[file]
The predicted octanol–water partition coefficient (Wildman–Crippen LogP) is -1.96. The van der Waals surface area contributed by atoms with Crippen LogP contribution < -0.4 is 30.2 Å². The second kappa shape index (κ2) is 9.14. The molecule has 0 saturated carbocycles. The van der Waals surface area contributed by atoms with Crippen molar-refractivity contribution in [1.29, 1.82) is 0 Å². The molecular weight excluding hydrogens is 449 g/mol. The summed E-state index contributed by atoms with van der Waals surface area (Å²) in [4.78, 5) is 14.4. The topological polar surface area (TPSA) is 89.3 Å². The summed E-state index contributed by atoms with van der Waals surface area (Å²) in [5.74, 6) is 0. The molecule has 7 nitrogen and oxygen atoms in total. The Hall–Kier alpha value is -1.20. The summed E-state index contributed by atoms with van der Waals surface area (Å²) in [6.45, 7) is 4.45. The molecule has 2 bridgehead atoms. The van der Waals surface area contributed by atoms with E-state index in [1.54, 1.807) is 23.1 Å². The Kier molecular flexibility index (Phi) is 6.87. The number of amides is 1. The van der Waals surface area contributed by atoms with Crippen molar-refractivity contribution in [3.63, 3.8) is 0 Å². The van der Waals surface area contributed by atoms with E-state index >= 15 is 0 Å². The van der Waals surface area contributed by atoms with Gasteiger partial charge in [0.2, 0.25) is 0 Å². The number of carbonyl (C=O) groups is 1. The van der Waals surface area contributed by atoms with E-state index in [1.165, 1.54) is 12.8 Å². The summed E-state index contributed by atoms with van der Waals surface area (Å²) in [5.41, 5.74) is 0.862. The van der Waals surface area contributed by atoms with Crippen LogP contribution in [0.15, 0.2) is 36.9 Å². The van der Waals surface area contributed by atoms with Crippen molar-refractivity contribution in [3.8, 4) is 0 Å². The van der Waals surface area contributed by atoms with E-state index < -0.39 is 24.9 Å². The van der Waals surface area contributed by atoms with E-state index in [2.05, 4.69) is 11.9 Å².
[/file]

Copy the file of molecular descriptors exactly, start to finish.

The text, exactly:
The predicted octanol–water partition coefficient (Wildman–Crippen LogP) is -1.96. The van der Waals surface area contributed by atoms with Crippen LogP contribution < -0.4 is 30.2 Å². The second kappa shape index (κ2) is 9.14. The molecule has 0 saturated carbocycles. The van der Waals surface area contributed by atoms with Crippen molar-refractivity contribution in [1.29, 1.82) is 0 Å². The molecular weight excluding hydrogens is 449 g/mol. The summed E-state index contributed by atoms with van der Waals surface area (Å²) in [4.78, 5) is 14.4. The topological polar surface area (TPSA) is 89.3 Å². The summed E-state index contributed by atoms with van der Waals surface area (Å²) in [5.74, 6) is 0. The molecule has 7 nitrogen and oxygen atoms in total. The Hall–Kier alpha value is -1.20. The summed E-state index contributed by atoms with van der Waals surface area (Å²) in [6.45, 7) is 4.45. The molecule has 2 bridgehead atoms. The van der Waals surface area contributed by atoms with E-state index in [1.54, 1.807) is 23.1 Å². The Kier molecular flexibility index (Phi) is 6.87. The number of amides is 1. The van der Waals surface area contributed by atoms with Crippen molar-refractivity contribution in [3.63, 3.8) is 0 Å². The van der Waals surface area contributed by atoms with E-state index >= 15 is 0 Å². The van der Waals surface area contributed by atoms with Gasteiger partial charge in [0.2, 0.25) is 0 Å². The number of carbonyl (C=O) groups is 1. The van der Waals surface area contributed by atoms with E-state index in [1.165, 1.54) is 12.8 Å². The summed E-state index contributed by atoms with van der Waals surface area (Å²) in [5.41, 5.74) is 0.862. The van der Waals surface area contributed by atoms with Crippen LogP contribution in [0.15, 0.2) is 36.9 Å². The van der Waals surface area contributed by atoms with Crippen molar-refractivity contribution in [3.8, 4) is 0 Å². The van der Waals surface area contributed by atoms with E-state index < -0.39 is 24.9 Å². The van der Waals surface area contributed by atoms with E-state index in [2.05, 4.69) is 11.9 Å².